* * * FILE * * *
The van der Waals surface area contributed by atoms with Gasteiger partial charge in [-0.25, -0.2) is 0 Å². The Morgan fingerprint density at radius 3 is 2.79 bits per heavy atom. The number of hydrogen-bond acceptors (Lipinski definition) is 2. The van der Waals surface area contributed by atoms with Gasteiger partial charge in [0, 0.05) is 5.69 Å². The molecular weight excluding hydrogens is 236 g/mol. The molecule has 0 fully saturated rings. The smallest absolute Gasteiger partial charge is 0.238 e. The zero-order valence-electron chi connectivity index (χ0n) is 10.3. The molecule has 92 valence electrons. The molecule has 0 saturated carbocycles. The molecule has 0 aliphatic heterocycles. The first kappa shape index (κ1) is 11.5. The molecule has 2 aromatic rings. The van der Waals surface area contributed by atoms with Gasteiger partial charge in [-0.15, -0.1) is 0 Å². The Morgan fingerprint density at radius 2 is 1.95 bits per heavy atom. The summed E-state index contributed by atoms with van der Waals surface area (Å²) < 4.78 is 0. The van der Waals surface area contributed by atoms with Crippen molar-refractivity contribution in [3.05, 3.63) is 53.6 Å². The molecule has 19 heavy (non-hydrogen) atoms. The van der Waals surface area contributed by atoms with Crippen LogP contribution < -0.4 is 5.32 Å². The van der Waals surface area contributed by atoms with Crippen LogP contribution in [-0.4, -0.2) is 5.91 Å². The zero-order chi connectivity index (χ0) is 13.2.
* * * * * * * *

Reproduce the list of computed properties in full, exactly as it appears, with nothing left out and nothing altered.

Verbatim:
The van der Waals surface area contributed by atoms with Gasteiger partial charge in [-0.25, -0.2) is 0 Å². The Morgan fingerprint density at radius 3 is 2.79 bits per heavy atom. The number of hydrogen-bond acceptors (Lipinski definition) is 2. The van der Waals surface area contributed by atoms with Gasteiger partial charge in [0, 0.05) is 5.69 Å². The molecular weight excluding hydrogens is 236 g/mol. The molecule has 0 fully saturated rings. The smallest absolute Gasteiger partial charge is 0.238 e. The zero-order valence-electron chi connectivity index (χ0n) is 10.3. The molecule has 92 valence electrons. The molecule has 0 saturated carbocycles. The molecule has 0 aliphatic heterocycles. The first kappa shape index (κ1) is 11.5. The molecule has 2 aromatic rings. The van der Waals surface area contributed by atoms with Gasteiger partial charge in [-0.15, -0.1) is 0 Å². The Morgan fingerprint density at radius 2 is 1.95 bits per heavy atom. The summed E-state index contributed by atoms with van der Waals surface area (Å²) < 4.78 is 0. The van der Waals surface area contributed by atoms with Crippen molar-refractivity contribution in [3.05, 3.63) is 53.6 Å². The molecule has 19 heavy (non-hydrogen) atoms. The van der Waals surface area contributed by atoms with Crippen LogP contribution < -0.4 is 5.32 Å². The van der Waals surface area contributed by atoms with Crippen LogP contribution in [-0.4, -0.2) is 5.91 Å². The zero-order chi connectivity index (χ0) is 13.2.